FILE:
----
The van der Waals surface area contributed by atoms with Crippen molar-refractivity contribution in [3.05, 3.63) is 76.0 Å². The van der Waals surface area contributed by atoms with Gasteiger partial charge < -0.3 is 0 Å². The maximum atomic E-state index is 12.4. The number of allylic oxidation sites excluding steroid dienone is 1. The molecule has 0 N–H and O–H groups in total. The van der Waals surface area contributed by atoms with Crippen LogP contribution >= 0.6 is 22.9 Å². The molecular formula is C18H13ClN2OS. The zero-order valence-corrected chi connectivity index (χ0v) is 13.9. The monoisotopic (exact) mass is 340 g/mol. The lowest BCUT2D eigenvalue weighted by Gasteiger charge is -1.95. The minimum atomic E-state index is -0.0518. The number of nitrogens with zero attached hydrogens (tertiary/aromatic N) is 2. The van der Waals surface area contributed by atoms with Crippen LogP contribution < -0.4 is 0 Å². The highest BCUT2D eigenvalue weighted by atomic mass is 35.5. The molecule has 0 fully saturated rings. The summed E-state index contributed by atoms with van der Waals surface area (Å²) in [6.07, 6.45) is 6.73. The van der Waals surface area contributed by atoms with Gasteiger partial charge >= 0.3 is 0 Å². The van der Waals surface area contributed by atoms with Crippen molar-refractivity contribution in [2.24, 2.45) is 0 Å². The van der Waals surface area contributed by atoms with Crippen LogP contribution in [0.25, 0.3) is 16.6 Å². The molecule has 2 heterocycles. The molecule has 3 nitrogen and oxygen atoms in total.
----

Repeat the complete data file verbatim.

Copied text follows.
The van der Waals surface area contributed by atoms with Crippen molar-refractivity contribution in [3.05, 3.63) is 76.0 Å². The van der Waals surface area contributed by atoms with Gasteiger partial charge < -0.3 is 0 Å². The maximum atomic E-state index is 12.4. The number of allylic oxidation sites excluding steroid dienone is 1. The molecule has 0 N–H and O–H groups in total. The van der Waals surface area contributed by atoms with Crippen LogP contribution >= 0.6 is 22.9 Å². The molecular formula is C18H13ClN2OS. The zero-order valence-corrected chi connectivity index (χ0v) is 13.9. The monoisotopic (exact) mass is 340 g/mol. The lowest BCUT2D eigenvalue weighted by Gasteiger charge is -1.95. The minimum atomic E-state index is -0.0518. The number of nitrogens with zero attached hydrogens (tertiary/aromatic N) is 2. The van der Waals surface area contributed by atoms with Crippen LogP contribution < -0.4 is 0 Å². The highest BCUT2D eigenvalue weighted by atomic mass is 35.5. The molecule has 0 fully saturated rings. The summed E-state index contributed by atoms with van der Waals surface area (Å²) in [6.07, 6.45) is 6.73. The van der Waals surface area contributed by atoms with Gasteiger partial charge >= 0.3 is 0 Å². The van der Waals surface area contributed by atoms with Crippen molar-refractivity contribution in [2.24, 2.45) is 0 Å². The van der Waals surface area contributed by atoms with Crippen LogP contribution in [0.25, 0.3) is 16.6 Å². The molecule has 2 heterocycles. The molecule has 3 nitrogen and oxygen atoms in total.